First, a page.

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Food scarcity in NE Japan follows tragedy

Food scarcity in NE Japan follows tragedy

The Japanese government and international food aid organizations are working hard to provide relief to the people in Japan’s northeast who were affected by last week’s earthquake and tsunami.

The twin natural disasters and crisis at the Fukishima nuclear plants have set off “panic buying” of food, both in areas most directly affected and those further away.  The Japanese government has been trying to rush aid to the northeast to compensate for dwindling supplies.

“The scale of the triple-disaster is enormous. U.N. Office for the Coordination of Humanitarian Affairs spokesperson Stephanie Bunker told VOA Tuesday she had ‘not seen one [a crisis] quite like this before.’

Even with the humanitarian situation, Japan has not been accepting many offers of help from international aid organizations.  This is partly because of Japan’s ability as a wealthy nation to deal with the crisis, but it is also because many aid organizations already have large affiliates there, such as the Japanese Red Cross.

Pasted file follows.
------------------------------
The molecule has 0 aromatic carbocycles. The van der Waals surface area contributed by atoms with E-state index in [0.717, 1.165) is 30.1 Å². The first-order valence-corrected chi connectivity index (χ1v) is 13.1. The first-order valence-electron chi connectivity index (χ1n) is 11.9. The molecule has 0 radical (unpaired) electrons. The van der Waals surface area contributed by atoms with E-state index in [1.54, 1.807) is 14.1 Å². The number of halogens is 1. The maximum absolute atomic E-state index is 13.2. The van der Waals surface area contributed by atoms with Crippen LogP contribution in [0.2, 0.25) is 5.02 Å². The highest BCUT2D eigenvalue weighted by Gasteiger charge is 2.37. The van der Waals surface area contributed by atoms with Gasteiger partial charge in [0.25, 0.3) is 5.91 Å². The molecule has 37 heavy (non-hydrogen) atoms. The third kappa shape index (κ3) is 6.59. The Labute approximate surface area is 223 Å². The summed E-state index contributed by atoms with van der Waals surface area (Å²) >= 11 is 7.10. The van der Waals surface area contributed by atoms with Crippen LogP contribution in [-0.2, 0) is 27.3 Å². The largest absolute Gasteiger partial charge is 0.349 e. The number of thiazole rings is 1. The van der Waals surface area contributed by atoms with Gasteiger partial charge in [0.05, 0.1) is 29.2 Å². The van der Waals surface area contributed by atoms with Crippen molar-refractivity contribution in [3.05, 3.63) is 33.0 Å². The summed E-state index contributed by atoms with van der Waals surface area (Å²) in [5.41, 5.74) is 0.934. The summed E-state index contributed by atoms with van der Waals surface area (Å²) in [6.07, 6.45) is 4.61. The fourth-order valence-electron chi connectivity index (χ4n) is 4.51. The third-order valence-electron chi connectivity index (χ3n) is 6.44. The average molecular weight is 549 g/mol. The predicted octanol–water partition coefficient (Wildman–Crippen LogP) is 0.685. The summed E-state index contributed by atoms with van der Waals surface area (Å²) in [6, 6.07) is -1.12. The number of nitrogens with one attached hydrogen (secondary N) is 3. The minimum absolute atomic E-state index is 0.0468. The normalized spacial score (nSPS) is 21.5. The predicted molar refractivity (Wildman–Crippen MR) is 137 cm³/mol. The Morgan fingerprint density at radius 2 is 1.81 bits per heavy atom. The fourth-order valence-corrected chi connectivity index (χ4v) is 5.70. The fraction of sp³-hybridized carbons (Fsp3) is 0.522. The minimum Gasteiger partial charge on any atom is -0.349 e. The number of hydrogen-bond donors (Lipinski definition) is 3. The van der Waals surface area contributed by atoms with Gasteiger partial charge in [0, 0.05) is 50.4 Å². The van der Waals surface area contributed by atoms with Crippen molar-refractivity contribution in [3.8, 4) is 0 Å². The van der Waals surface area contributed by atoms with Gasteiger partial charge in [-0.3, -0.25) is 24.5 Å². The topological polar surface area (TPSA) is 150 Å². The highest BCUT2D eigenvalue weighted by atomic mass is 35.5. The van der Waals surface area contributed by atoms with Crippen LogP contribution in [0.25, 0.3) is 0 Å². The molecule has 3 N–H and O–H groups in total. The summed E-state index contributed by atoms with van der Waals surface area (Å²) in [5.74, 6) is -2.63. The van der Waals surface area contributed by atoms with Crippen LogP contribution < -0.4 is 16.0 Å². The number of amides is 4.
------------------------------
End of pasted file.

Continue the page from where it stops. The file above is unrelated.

Still, many needs aren’t being met for the half a million people camped out in nearly 2,500 refugee centers, with those in the most remote centers surviving on just one daily ration of rice and water.  In addition, challenges remain with getting medicine to the elderly and blankets and protective clothing to the disaster victims amid the freezing temperatures of the northeast.

Japan is the world’s largest importer of food, and with damage to its land, infrastructure, as well as its power supply, food imports to Japan may increase in the coming months and put pressure on already increasing global food prices. Right now, Japan is only 39% food self-sufficient, compared to the United States’ 145%, and France’s 127%.  Jake Caldwell of the Center for American Progress argues that as a net food importer, Japan faces long term food security issues and needs to increase it’s food self-sufficiency in order to protect itself from, and help decrease, volatility in global food prices.

A new worry also surfaced on Saturday, where radiation was found in spinach and milk as far as 70 miles from the Fukushima nuclear power plant on Saturday.  Government officials are stressing that levels are still relatively low, but the findings cause concern about protecting parts of the nation’s food supply.

Posted by Michael Lucivero and Rishi Sidhu.